Honoring This Year’s Best Private Banks

Global Finance feted the year’s best private banks at its annual awards dinner.

Darin Oduyoye (L) and Deborah Baron (C) of JPMorgan accept the award for Best Private Bank in the World from Global Finance’s publisher Joseph Giarraputo (R).

More than 35 global bankers from nearly a dozen countries turned out for the Global Finance Private Bank Awards 2020 at the Harvard Club in New York City in early March. The wealth management specialists traveled from South America, Asia and Europe to meet fellow bankers in North America and to celebrate Global Finance’s recognition of their expertise and capabilities.

This year, J.P. Morgan captured the top honor as Best Private Bank in the World. Singapore-based DBS Private Banking won three awards: Best Private Bank in Emerging Markets, Best Private Bank for Digital Client Solutions and Most Innovative Private Bank in the World. Citi Private Bank was awarded the Best Private Bank for Net Worth of $25 Million or More, while Northern Trust took the award for Best Private Bank for Family Office Services. BMO Bank seized the category of Best Private Bank for Entrepreneurs.

To handle the challenges created by this year’s uncertain macroeconomic environment, the award winners use highly skilled private bankers—along with a wide range of investment products and the right mixes of digital expertise and personal attention—to satisfy their clients’ expectations.

Dayla Kohen, senior vice president of the Private Banking division at Akbank in Istanbul, says Akbank is intent on bringing the next generation of existing clients into the Turkish bank’s fold. Its Next Generation program, for example, helps young people in their late teens and early 20s learn about the responsibilities associated with protecting their family assets and transferring these assets from generation to generation.

Robert Laughlin of Citi poses with the award for one of the bank’s numerous wins.

The Global Finance award winners are also successfully meeting their customers’ increasing demand for socially responsible investments. This expectation is escalating as millennials (the generation born between 1981 and 1996) in all countries accumulate more wealth and look for their expanding portfolios to be managed in a way that cares for the planet. As a result, private bankers are increasingly investigating how environmental, social and governance factors play into the investment products they offer their clients.

David Albright, head of Client Development for the global family and private investment offices at Northern Trust, says the bank offers a deep sense of service when meeting the long-term investing needs of its clients. Socially responsible investing is becoming increasingly important to them. “Doing well by doing good,” he says. Chicago-based Northern Trust is one of the oldest financial institutions in the US.

Pál Kovács, chief executive officer of CKB Montenegro, says his bank has carefully crafted a client relationship powered by the technological capacity that lets clients monitor their investments on a 24/7 basis, along with personalized service. “People are traveling. They are working abroad. They are in different time zones. Sometimes they are too busy to meet,” says Kovács, whose financial institution is part of the OTP Group. “We need to give them personal service and digital capabilities.”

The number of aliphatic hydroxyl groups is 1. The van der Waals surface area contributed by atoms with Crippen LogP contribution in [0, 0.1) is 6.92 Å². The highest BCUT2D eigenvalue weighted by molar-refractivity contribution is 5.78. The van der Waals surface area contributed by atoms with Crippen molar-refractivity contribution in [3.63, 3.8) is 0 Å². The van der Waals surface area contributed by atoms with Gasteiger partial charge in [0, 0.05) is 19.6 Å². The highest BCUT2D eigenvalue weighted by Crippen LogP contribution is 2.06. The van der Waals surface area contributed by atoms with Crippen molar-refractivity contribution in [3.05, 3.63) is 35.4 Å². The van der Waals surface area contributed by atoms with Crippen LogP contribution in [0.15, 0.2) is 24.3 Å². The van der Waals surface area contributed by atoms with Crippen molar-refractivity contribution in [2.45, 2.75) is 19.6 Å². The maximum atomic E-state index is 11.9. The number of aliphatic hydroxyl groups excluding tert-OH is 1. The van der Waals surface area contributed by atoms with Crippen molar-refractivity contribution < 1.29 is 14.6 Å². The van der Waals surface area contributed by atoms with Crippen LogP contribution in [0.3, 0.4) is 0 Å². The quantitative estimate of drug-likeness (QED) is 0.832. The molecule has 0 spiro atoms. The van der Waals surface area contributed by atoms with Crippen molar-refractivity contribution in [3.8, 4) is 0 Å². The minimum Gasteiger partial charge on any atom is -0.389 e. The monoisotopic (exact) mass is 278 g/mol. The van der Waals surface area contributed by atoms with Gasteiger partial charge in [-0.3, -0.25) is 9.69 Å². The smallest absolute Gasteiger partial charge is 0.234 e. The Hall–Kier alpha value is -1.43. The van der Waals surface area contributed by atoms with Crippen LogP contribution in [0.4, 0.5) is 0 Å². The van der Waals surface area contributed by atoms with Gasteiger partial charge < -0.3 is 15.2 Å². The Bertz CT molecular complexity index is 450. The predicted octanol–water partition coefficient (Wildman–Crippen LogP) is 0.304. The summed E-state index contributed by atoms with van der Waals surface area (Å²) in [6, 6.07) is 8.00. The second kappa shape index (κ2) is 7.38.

Ranganathan Purushothaman, president of Edelweiss Financial Services in New York and executive vice president of the Edelweiss Group, says the Indian financial institution’s strong adherence to compliance and ethical business practices is an asset that attracts many clients.  “We are very strong on adhering to regulations as we offer wealth management opportunities,” said Purushothaman, who also heads International Compliance for the Mumbai-based group. He said the financial institution’s clients include many small businesses whose assets are expanding along with India’s wealth.

Sebastián Wenz, partner and Wealth Management manager at LarrainVial in Santiago, Chile, says the South American bank’s customers want well-diversified portfolios that tap into investments in local and overseas markets. Liquidity is also an important factor.

Alina Petropoulou, head of the Private Banking Kifissia Unit at Eurobank in Greece, says the success of a private bank is about creating the proper synergy for clients. These synergies include resilience, agility and innovation, said Petropoulou, noting that the word “synergy” stems from a Greek word (translating into “working together”).

After a reception and dinner, Joseph D. Giarraputo, Global Finance publisher and editorial director, again congratulated the group of winners. He acknowledged the pressure private bankers are facing with economic and political uncertainties, including global trade wars, a US presidential election, Brexit (the United Kingdom’s decision to leave the European Union) and the spread of the Coronavirus. “All of these factors put pressure on bank margins, and bank managers have to leverage their capabilities,” he added.

Global Finance Editor Andrea Fiano then presented the Private Bank Awards 2020 to the executives of the winning banks. 

Darin Oduyoye (L) and Deborah Baron (C) of JPMorgan accept the award for Best Private Bank in the World from Global Finance’s publisher Joseph Giarraputo (R).